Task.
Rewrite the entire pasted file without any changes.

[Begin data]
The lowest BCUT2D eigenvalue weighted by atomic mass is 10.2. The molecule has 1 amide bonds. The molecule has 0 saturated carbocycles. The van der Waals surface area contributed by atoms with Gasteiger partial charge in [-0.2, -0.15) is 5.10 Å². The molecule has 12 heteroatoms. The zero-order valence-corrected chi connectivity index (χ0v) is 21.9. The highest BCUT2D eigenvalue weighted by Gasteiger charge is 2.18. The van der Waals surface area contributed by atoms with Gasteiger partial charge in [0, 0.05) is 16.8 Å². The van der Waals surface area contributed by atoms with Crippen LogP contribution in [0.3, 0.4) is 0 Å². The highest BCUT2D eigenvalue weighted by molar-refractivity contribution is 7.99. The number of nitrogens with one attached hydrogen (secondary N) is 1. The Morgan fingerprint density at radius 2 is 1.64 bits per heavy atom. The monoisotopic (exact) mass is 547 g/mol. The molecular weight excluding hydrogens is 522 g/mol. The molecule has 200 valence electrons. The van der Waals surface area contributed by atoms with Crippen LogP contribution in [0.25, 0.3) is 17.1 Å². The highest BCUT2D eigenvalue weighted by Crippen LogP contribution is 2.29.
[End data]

The lowest BCUT2D eigenvalue weighted by atomic mass is 10.2. The molecule has 1 amide bonds. The molecule has 0 saturated carbocycles. The van der Waals surface area contributed by atoms with Gasteiger partial charge in [-0.2, -0.15) is 5.10 Å². The molecule has 12 heteroatoms. The zero-order valence-corrected chi connectivity index (χ0v) is 21.9. The highest BCUT2D eigenvalue weighted by Gasteiger charge is 2.18. The van der Waals surface area contributed by atoms with Gasteiger partial charge in [0, 0.05) is 16.8 Å². The van der Waals surface area contributed by atoms with Crippen LogP contribution in [0.3, 0.4) is 0 Å². The highest BCUT2D eigenvalue weighted by molar-refractivity contribution is 7.99. The number of nitrogens with one attached hydrogen (secondary N) is 1. The Morgan fingerprint density at radius 2 is 1.64 bits per heavy atom. The monoisotopic (exact) mass is 547 g/mol. The molecular weight excluding hydrogens is 522 g/mol. The molecule has 200 valence electrons. The van der Waals surface area contributed by atoms with Crippen LogP contribution in [0.25, 0.3) is 17.1 Å². The highest BCUT2D eigenvalue weighted by Crippen LogP contribution is 2.29.